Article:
A mass-market beer giant launching a supposedly artisanal craft beer may be akin to Michael Bay directing a small-budget indie film. But because craft beer has the potential to rise from its current 3 percent share of the market in Hong Kong to a 20 percent share, Carlsberg has taken action.
Collaborating with New York microbrewery Brooklyn Brewery, Carlsberg wanted HK Yau (named from the Chinese character 'yau 友' which means 'friendship') to be its "pioneering" craft beer brand in the city and to be "approachable" for Hong Kong drinkers.
Naturally, the logo was designed to be a fusion of two cities—Hong Kong and New York—and is a mark of friendship and camaraderie, according to the company. The bold red circle signifies ‘a wax seal’ of friendship between Brooklyn Brewery and Carlsberg, while the 'yau' in the centre is outlined to echo the neon lights common in both cities. The logo is framed by a traditional Chinese tile pattern and a strip of stars like those found on the flag of the United States.
Currently, the HK Yau brand offers three relatively safe brews: a wheat beer, a lager and a pale ale. All three are being brewed in Hong Kong by an undisclosed partner.
The pale ale, called Underground, tastes less bitter than typical IPAs—by design. Peter Poon, managing director of Carlsberg Hong Kong and Taiwan (pictured below) said consumer research revealed limits to the local tolerance for bitterness. The cold-fermented lager, called Times Square, is an "easy entry to craft beer for first-time drinkers who are used to mass-produced beer", Poon said.
Plenty of imported craft-beer brands are available in Hong Kong. Among about 10 local-made brands, Young Master Brewery stands out as a distinctive competitor to HK Yau. Young Master's offerings veer more to the avant-garde side, like its tart and saline Cha Chaan Teng Gose, brewed with local salted lime and other Hong Kong ingredients. The brand's website promises "no pandering to lowest common denominator flavor profiles".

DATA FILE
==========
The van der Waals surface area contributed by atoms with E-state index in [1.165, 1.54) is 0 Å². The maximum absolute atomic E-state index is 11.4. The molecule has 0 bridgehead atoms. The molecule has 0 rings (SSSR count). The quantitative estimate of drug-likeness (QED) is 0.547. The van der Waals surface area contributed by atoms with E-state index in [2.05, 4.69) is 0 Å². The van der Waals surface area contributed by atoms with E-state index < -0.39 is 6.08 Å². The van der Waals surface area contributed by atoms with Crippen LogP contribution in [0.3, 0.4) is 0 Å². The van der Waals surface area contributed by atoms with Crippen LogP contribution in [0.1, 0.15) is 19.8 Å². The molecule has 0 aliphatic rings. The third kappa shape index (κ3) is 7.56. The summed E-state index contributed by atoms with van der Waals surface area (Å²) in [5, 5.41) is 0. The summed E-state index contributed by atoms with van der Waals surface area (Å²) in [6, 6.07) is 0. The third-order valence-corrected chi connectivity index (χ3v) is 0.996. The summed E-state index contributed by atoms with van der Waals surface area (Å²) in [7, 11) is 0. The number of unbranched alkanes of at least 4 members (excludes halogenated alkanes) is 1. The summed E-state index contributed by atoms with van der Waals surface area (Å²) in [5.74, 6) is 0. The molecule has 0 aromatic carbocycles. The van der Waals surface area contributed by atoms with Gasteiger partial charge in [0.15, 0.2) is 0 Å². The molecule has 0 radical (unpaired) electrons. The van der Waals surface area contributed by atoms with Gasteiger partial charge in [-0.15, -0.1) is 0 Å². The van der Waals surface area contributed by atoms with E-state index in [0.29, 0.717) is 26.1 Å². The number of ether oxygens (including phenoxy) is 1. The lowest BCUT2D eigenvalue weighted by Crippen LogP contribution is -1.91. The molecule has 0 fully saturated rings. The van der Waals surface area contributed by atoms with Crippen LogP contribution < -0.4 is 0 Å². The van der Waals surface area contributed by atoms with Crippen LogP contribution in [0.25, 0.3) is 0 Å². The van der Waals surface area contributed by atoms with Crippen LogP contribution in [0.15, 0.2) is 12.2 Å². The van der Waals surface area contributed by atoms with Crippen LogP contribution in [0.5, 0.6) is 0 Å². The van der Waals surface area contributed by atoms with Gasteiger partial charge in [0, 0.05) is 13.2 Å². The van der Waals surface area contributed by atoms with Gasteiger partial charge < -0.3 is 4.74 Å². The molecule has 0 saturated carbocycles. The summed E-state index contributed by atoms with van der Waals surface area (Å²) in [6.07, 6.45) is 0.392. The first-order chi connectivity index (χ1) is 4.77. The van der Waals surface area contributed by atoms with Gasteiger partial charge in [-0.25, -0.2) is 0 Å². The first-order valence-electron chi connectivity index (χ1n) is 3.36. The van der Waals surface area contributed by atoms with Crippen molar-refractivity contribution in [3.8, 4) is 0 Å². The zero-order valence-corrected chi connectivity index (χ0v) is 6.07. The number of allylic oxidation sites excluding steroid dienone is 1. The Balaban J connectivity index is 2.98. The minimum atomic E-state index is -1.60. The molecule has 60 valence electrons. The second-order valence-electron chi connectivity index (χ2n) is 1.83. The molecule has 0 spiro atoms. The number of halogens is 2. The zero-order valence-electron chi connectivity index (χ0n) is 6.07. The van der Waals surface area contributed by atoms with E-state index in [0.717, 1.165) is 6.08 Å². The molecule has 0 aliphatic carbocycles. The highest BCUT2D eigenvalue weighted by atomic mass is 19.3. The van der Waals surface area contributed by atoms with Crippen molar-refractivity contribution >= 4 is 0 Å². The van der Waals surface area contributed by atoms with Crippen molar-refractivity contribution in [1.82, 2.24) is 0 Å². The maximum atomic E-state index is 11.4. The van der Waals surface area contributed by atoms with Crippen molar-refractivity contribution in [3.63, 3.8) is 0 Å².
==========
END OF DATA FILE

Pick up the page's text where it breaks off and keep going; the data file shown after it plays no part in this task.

"I don't see HK Yau as competing with either the local or the foreign craft brands here, as what we're trying to do is to expand the local market," Poon told Campaign Asia-Pacific.
What's really missing in the local craft beer market is the international standards of quality set since 1847 by Carlsberg, Poon agued. “Our collaboration with Brooklyn Brewery was planned one and a half years ago," he said. "It is a remarkable milestone as we become the first professional brewer to include local craft beer in our Hong Kong portfolio."
HK Yau will initially be sold on tap at six bars (with a target of expanding to 65 outlets by the end of 2017) but is expected to be available by the bottle in the next phase.
For HK residents or visitors interested in trying the brews, here are the first phase restaurants and bars:
- Liberty Exchange Kitchen & Bar
- The Garage Bar (Cordis Hotel)
- The Pawn
- Fat Pig
- Stormies (LKF & Elements)
- Pickled Pelican
Here is a list of the notable Hong Kong craft beer brands:
|Brewery Name||Cantonese Name||Established||Brewery Location|
|Black Kite Brewery||黑鳶||2015||Wong Chuk Hang|
|Gweilo Beer||鬼佬啤酒||2015||Chai Wan|
|Hong Kong Beer Co.||香港啤酒||1995||Chai Wan|
|Kowloon Bay Brewery||九龍灣釀酒廠||2015||Tsuen Wan|
|Lion Rock Brewery||獅子山啤||2015||Kwai Chung|
|Moonzen Brewery||門神啤酒||2014||Kwun Tong|
|Nine Dragons Brewery||九龍啤酒||2013||Sheung Wan|
|Yardley Brothers||-||2014||Kwai Hing|
|Young Master Ales||少爺麥啤||2013||Ap Lei Chau|